Champlain Islands | VermontFreshwater Pearls
The day brightens even more with a stop at Grand Isle Art Works. When Ellen Thompson and her husband, Jim Holzschuh, took over the ramshackle building just off Route 2, even the farmhouse doors were missing. Today, the gallery/café overflows with Vermont arts and crafts, including Anne Zolotas’ haunting driftwood horse sculptures, colorful fish flying against an orange wall, and yarn from Ellen’s Angora goats. “The only way you make a living here is through ingenuity,” Ellen observes. “Anne, the driftwood artist, cooks at Pan’s Pizza [on South Hero], teaches riding, and is on the local rescue squad. She’s a force of nature. But everyone here does more than one thing.”As the day winds down, we speed toward Canada, stopping short of the border at the northernmost B&B in the Champlain Islands, Ransom Bay Inn & Restaurant in Alburgh. Our plan is to start at the top of the islands and work our way south for the next few days. On this rainy night, Loraine and Richard Walker, both former IBMers, infuse their 1795 stone inn with a warmth reserved for soapstone. Homemade strawberry-rhubarb pie helps ease the chill, too. Although “the croissants give me goose bumps,” comments a guest from Montreal, as she turns to her companion to translate. “How do you say ‘croissants’ in English?” Fortunately, we know exactly what she means. The next morning we have French toast made with Loraine’s croissants dipped in cornflakes, topped with a wallop of fresh creme and local syrup, which sets a high bar for comfort food. La French radio plays in the background.
This far north, it’s a waste of a passport not to follow pastoral Route 225 and cross into Quebec, 5 miles away. For the thrill of a border crossing, you can drive away with the best slice of cheese this side of France. “Take your first right turn,” the border guard directs us, down a rural lane to Fromagerie Kaiser, in Noyan. Set amid pastures and silos, this destination hops with fromage aficionados. There’s a deliciously smelly L’Empereur Léger … And then, miraculously, on Sunday, the land is washed clean.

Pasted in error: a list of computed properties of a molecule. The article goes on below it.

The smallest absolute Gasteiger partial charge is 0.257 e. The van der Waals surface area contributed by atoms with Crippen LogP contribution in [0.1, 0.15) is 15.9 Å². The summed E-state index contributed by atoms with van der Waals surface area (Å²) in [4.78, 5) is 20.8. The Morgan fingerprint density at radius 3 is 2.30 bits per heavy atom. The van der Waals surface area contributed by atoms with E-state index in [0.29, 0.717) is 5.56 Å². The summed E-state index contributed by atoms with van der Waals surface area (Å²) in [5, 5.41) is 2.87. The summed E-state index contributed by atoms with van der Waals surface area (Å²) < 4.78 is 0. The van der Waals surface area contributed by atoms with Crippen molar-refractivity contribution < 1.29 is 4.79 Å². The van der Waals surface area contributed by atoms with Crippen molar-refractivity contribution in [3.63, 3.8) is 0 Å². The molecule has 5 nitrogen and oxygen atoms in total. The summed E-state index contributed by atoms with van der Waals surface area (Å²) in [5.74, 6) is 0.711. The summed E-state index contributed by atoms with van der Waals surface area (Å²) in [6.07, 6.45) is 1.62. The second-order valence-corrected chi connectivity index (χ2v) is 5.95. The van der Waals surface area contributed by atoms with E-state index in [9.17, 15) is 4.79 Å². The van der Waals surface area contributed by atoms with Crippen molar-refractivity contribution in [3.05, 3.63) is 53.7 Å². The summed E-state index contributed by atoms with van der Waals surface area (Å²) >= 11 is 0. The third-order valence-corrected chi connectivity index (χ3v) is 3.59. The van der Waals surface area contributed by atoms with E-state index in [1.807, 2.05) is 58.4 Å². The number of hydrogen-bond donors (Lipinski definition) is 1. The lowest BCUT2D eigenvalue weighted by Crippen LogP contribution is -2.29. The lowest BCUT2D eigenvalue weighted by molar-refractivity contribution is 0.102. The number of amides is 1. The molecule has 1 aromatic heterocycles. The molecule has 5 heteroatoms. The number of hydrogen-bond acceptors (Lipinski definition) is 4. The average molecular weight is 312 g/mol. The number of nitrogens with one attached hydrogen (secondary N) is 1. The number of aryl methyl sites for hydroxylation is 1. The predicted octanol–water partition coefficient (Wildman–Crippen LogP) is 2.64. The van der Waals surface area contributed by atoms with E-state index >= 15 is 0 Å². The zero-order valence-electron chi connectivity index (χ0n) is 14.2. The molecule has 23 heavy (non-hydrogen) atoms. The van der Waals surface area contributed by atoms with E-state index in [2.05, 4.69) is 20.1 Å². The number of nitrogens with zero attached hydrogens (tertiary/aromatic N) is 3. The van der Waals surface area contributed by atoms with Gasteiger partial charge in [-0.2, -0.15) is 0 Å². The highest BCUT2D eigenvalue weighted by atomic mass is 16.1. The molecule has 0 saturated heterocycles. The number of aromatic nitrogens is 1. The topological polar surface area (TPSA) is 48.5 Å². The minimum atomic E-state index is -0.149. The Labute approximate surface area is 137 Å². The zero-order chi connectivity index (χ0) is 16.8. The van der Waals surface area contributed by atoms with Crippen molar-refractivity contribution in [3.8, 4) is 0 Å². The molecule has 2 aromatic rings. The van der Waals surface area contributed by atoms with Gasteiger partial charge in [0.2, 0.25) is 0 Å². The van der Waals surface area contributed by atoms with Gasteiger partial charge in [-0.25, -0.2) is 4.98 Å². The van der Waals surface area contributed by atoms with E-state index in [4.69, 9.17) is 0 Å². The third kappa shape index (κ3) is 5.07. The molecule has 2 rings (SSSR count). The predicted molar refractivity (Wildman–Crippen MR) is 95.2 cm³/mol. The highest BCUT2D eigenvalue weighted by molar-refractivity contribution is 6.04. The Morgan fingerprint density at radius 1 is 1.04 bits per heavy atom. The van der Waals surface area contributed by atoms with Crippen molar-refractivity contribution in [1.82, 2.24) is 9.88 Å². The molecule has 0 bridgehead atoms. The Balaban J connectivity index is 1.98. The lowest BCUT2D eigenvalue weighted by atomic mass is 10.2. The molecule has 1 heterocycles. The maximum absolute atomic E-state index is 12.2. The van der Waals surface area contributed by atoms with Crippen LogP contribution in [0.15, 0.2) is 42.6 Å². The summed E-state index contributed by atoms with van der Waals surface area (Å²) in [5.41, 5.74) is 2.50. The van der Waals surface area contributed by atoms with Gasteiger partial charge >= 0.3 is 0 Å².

Under blue sky and fluffy clouds, water sparkles on either side of the causeway to Isle La Motte. This least inhabited of the Champlain Islands is favored by cyclists–though all of the islands abound in quiet roads, farms, and fields to the horizon. You’re never far from the lake, with views that make it hard to keep your eyes on the road.
It’s certainly true now, as we pass a marker for Vermont’s oldest settlement, Fort Sainte-Anne, built near the water in 1666 by Captain Pierre La Motte. Directly across the street is St. Anne’s Shrine, an open-air, turn-of-the-20th-century chapel overlooking Lake Champlain. The priest’s words boom out over the loudspeaker, drifting toward the water: “Who is God?”